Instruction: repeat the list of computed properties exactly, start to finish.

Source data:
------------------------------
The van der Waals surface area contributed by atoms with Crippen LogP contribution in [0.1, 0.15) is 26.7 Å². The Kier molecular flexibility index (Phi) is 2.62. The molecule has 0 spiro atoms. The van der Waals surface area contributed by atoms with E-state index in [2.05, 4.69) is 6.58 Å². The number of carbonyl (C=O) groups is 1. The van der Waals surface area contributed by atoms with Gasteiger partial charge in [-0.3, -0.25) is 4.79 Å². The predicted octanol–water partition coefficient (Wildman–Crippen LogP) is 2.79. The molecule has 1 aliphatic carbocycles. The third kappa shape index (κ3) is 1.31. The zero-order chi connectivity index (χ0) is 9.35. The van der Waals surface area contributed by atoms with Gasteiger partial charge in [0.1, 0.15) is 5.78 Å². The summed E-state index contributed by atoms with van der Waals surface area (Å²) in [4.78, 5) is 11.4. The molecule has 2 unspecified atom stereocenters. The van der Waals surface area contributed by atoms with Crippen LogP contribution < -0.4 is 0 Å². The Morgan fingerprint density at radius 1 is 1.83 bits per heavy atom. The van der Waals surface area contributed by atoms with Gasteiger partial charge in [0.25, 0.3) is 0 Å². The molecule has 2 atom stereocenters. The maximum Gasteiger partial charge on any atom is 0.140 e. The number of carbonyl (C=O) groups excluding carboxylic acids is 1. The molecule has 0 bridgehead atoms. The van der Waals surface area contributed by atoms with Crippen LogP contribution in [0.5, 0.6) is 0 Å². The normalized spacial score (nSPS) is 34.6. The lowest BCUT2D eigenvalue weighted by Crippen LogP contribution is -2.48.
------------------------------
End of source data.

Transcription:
The van der Waals surface area contributed by atoms with Crippen LogP contribution in [0.1, 0.15) is 26.7 Å². The Kier molecular flexibility index (Phi) is 2.62. The molecule has 0 spiro atoms. The van der Waals surface area contributed by atoms with E-state index in [2.05, 4.69) is 6.58 Å². The number of carbonyl (C=O) groups is 1. The van der Waals surface area contributed by atoms with Gasteiger partial charge in [-0.3, -0.25) is 4.79 Å². The predicted octanol–water partition coefficient (Wildman–Crippen LogP) is 2.79. The molecule has 1 aliphatic carbocycles. The third kappa shape index (κ3) is 1.31. The zero-order chi connectivity index (χ0) is 9.35. The van der Waals surface area contributed by atoms with Gasteiger partial charge in [0.1, 0.15) is 5.78 Å². The summed E-state index contributed by atoms with van der Waals surface area (Å²) in [4.78, 5) is 11.4. The molecule has 2 unspecified atom stereocenters. The van der Waals surface area contributed by atoms with Crippen LogP contribution < -0.4 is 0 Å². The Morgan fingerprint density at radius 1 is 1.83 bits per heavy atom. The van der Waals surface area contributed by atoms with Gasteiger partial charge in [0.25, 0.3) is 0 Å². The molecule has 2 atom stereocenters. The maximum Gasteiger partial charge on any atom is 0.140 e. The number of carbonyl (C=O) groups excluding carboxylic acids is 1. The molecule has 0 bridgehead atoms. The van der Waals surface area contributed by atoms with Crippen LogP contribution in [0.5, 0.6) is 0 Å². The normalized spacial score (nSPS) is 34.6. The lowest BCUT2D eigenvalue weighted by Crippen LogP contribution is -2.48.